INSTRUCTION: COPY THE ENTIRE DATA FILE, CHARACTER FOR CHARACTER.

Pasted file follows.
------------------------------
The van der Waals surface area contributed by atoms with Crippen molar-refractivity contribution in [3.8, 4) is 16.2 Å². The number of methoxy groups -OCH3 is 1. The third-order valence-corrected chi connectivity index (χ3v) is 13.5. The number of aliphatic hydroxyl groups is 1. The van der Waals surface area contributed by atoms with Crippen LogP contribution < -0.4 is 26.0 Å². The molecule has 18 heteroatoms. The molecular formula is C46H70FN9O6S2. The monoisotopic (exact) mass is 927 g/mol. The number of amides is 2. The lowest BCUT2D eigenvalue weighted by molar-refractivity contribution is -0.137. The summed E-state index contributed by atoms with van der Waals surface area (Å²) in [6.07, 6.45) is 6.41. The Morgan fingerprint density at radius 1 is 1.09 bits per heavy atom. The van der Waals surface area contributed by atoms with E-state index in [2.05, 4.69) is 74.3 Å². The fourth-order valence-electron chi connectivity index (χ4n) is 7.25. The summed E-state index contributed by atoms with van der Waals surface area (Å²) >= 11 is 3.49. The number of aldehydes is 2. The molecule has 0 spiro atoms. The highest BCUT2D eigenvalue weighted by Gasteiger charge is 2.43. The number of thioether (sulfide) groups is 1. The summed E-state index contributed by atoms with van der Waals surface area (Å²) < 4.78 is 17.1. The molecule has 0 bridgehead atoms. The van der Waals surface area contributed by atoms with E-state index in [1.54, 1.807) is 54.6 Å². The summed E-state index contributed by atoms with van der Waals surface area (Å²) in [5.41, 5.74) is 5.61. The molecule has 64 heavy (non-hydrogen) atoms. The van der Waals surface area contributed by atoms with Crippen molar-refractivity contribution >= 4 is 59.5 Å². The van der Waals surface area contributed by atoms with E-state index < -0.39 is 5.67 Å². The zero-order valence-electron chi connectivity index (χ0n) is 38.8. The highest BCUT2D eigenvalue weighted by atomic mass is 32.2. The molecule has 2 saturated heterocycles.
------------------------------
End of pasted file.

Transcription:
The van der Waals surface area contributed by atoms with Crippen molar-refractivity contribution in [3.8, 4) is 16.2 Å². The number of methoxy groups -OCH3 is 1. The third-order valence-corrected chi connectivity index (χ3v) is 13.5. The number of aliphatic hydroxyl groups is 1. The van der Waals surface area contributed by atoms with Crippen LogP contribution < -0.4 is 26.0 Å². The molecule has 18 heteroatoms. The molecular formula is C46H70FN9O6S2. The monoisotopic (exact) mass is 927 g/mol. The number of amides is 2. The lowest BCUT2D eigenvalue weighted by molar-refractivity contribution is -0.137. The summed E-state index contributed by atoms with van der Waals surface area (Å²) in [6.07, 6.45) is 6.41. The Morgan fingerprint density at radius 1 is 1.09 bits per heavy atom. The van der Waals surface area contributed by atoms with E-state index in [2.05, 4.69) is 74.3 Å². The fourth-order valence-electron chi connectivity index (χ4n) is 7.25. The summed E-state index contributed by atoms with van der Waals surface area (Å²) >= 11 is 3.49. The number of aldehydes is 2. The molecule has 0 spiro atoms. The highest BCUT2D eigenvalue weighted by Gasteiger charge is 2.43. The number of thioether (sulfide) groups is 1. The summed E-state index contributed by atoms with van der Waals surface area (Å²) < 4.78 is 17.1. The molecule has 0 bridgehead atoms. The van der Waals surface area contributed by atoms with E-state index in [1.54, 1.807) is 54.6 Å². The summed E-state index contributed by atoms with van der Waals surface area (Å²) in [5.41, 5.74) is 5.61. The molecule has 64 heavy (non-hydrogen) atoms. The van der Waals surface area contributed by atoms with Crippen molar-refractivity contribution >= 4 is 59.5 Å². The van der Waals surface area contributed by atoms with E-state index < -0.39 is 5.67 Å². The zero-order valence-electron chi connectivity index (χ0n) is 38.8. The highest BCUT2D eigenvalue weighted by atomic mass is 32.2. The molecule has 2 saturated heterocycles.